Call to halt bank sale in favour of reform rejected by UK Government
UK MINISTERS decided to “wash their hands” of a tax evasion scandal in a subsidiary of the government-owned Royal Bank of Scotland, according to damning testimony given by a former treasury official who is now a Labour MP.
Helen Goodman MP, who sits on the influential Treasury Select Committee, challenged the government on its complicity with tax evasion allegations made against Coutts Bank.
Goodman called for an end to the sell off of RBS shares, the bank which owned Coutts, until a full investigation and reform took place into its reported 404 company subsidiaries located in tax havens.
Speaking out against the sell off, Goodman said: “I put it to the house that ministers have been lobbied by their banker friends and funders in the [City of London] and that is why they are selling off the shares cheap, rewarding their cronies and cheating the taxpayer.
“The government have said repeatedly that they want to improve behaviour at the banks. In statements to the house in February, ministers repeatedly told us that tax evasion promoted by the banks via Swiss accounts was a thing of the past, but RBS has 404 company subsidiaries located in tax havens. Evidence uncovered by The Guardian, but not yet published, from Coutts, a subsidiary of RBS, shows that that practice has continued throughout all the five years of government ownership.”
In February it was revealed by The Guardian that Coutts, which handles the accounts of the rich and famous, was under investigation for tax evasion from German prosecutors.
Coutts handles over £20bn belonging to 32,000 international creditors, including Elizabeth Windsor, the Queen, alongside many billionaire entrepreneurs and celebrities.
“He was recorded saying: ‘Basically, tax authorities are your enemy’.” Helen Goodman MP
Speaking in parliament, Goodman continued: “Alerted by a whistleblower, The Guardian met a senior manager at Coutts, which, incidentally, is chaired by a Conservative peer, Lord Douglas-Home. The manager offered to ‘park’ undeclared money and help move a potential customer to Switzerland to avoid UK tax.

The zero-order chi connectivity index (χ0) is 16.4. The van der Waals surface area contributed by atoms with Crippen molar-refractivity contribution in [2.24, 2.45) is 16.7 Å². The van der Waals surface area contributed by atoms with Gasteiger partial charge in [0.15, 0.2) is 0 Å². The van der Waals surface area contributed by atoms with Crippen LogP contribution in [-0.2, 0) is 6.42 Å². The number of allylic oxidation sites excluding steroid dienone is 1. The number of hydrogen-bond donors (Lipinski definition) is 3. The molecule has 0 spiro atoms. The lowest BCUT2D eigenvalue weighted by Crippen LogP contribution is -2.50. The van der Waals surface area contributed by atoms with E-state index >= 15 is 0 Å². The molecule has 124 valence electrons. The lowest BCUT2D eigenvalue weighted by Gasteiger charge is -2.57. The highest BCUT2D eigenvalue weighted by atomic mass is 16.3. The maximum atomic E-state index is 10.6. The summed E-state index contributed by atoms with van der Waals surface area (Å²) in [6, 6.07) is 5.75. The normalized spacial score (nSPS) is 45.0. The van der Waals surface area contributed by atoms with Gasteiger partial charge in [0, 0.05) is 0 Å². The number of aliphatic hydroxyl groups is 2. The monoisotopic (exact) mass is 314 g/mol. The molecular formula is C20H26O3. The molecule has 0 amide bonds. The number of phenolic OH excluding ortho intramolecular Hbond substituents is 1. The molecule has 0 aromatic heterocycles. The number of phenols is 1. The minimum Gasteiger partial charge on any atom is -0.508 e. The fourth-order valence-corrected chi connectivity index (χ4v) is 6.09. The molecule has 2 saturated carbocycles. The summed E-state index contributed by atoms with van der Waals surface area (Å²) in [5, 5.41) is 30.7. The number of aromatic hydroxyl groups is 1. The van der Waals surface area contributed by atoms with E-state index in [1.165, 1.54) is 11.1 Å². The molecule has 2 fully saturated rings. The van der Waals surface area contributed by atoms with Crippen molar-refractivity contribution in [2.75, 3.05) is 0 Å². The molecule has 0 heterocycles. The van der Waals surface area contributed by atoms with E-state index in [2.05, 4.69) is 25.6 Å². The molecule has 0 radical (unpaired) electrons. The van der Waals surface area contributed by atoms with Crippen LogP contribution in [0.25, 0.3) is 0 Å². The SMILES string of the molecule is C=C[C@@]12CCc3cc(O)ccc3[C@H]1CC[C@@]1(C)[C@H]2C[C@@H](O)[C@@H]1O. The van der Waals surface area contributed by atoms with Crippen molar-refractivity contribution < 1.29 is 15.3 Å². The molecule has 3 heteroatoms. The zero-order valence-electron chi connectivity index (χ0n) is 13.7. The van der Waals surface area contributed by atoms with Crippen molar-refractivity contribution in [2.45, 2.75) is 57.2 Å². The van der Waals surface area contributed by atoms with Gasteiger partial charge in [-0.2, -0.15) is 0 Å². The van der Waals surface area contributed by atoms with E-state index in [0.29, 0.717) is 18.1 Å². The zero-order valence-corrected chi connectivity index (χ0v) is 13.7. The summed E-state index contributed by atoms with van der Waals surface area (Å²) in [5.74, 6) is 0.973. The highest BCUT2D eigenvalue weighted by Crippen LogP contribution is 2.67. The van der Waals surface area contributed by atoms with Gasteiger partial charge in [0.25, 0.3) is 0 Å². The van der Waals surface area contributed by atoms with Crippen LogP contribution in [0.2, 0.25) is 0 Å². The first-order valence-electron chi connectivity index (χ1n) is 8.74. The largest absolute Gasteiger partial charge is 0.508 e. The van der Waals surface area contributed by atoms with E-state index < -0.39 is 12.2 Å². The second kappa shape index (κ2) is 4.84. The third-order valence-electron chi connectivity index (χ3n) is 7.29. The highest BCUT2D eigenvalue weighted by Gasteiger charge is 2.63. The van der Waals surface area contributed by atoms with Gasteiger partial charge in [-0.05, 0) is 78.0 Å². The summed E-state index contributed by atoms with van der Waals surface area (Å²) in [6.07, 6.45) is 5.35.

“During the meeting, the executive was recorded saying that he would accept a deposit worth eight million Swiss francs on which tax had potentially been evaded, that he would accept funds without ensuring that the money was not the proceeds of a crime, that he would help a client pay ‘as little tax as legal’ and that he would help a client move to Switzerland to avoid tax. The executive is a British national who ran a private banking team at Coutts International’s head office in Zurich. He was recorded saying: ‘Basically, tax authorities are your enemy.’
Goodman added: “Although under Swiss law tax evasion is not a crime and there is no obligation to report it to the authorities, in England it is illegal for a banker to deal with money that they know or suspect to be the proceeds of a crime.
“It would appear that, once treasury ministers were told, the government, rather than tackling these malpractices and stopping them from taking place at Coutts, decided to wash their hands of the matter by selling the shares.
“Taxpayers will want to know when ministers were told about this tax evasion; what they did; what estimate was made of the tax losses; whether treasury ministers or officials alerted HMRC to the practice so that it could recoup the lost tax revenues; why the minister told the House that the era of mass-market avoidance schemes was over; and whether we can have a systematic review of the 404 RBS subsidiaries located in tax havens.”
However, the case raised by Goodman was ignored by economic secretary to the treasury, Harriett Baldwin MP, who responded in the debate on behalf of the government.
Despite responding to numerous other speeches, Baldwin sidestepped the Coutts case while rejecting the proposal to delay the RBS sell-off.
Baldwin said: “Today’s debate was very much on the future of the banking system and the importance of having a strong, healthy, diverse and competitive range of choices in our banking sector for customers and businesses. I recognise that the issues raised in the motion are extremely serious, but the government cannot support the proposals in the motion [to delay the sell off]. They run contrary to all the evidence presented to us.”
Investigations into Coutts Bank follow previous evidence of systematic tax evasion at the Swiss subsidiary of London based HSBC bank.